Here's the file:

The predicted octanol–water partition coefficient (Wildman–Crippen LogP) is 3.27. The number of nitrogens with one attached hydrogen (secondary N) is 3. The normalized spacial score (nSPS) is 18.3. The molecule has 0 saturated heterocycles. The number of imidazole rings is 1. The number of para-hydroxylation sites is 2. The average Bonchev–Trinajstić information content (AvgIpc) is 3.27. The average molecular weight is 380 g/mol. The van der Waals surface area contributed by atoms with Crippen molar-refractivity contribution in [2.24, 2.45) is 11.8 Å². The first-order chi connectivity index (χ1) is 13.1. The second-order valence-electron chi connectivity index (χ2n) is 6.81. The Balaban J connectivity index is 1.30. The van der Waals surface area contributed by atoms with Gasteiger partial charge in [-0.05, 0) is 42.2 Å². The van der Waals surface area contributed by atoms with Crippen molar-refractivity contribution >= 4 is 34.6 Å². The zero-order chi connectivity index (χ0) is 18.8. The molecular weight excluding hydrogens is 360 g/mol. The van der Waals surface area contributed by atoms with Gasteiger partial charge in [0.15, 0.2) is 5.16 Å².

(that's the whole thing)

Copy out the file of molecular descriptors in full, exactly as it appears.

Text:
The predicted octanol–water partition coefficient (Wildman–Crippen LogP) is 3.27. The number of nitrogens with one attached hydrogen (secondary N) is 3. The normalized spacial score (nSPS) is 18.3. The molecule has 0 saturated heterocycles. The number of imidazole rings is 1. The number of para-hydroxylation sites is 2. The average Bonchev–Trinajstić information content (AvgIpc) is 3.27. The average molecular weight is 380 g/mol. The van der Waals surface area contributed by atoms with Crippen molar-refractivity contribution in [2.24, 2.45) is 11.8 Å². The first-order chi connectivity index (χ1) is 13.1. The second-order valence-electron chi connectivity index (χ2n) is 6.81. The Balaban J connectivity index is 1.30. The van der Waals surface area contributed by atoms with Gasteiger partial charge in [-0.05, 0) is 42.2 Å². The van der Waals surface area contributed by atoms with Crippen molar-refractivity contribution >= 4 is 34.6 Å². The zero-order chi connectivity index (χ0) is 18.8. The molecular weight excluding hydrogens is 360 g/mol. The van der Waals surface area contributed by atoms with Gasteiger partial charge in [0.15, 0.2) is 5.16 Å².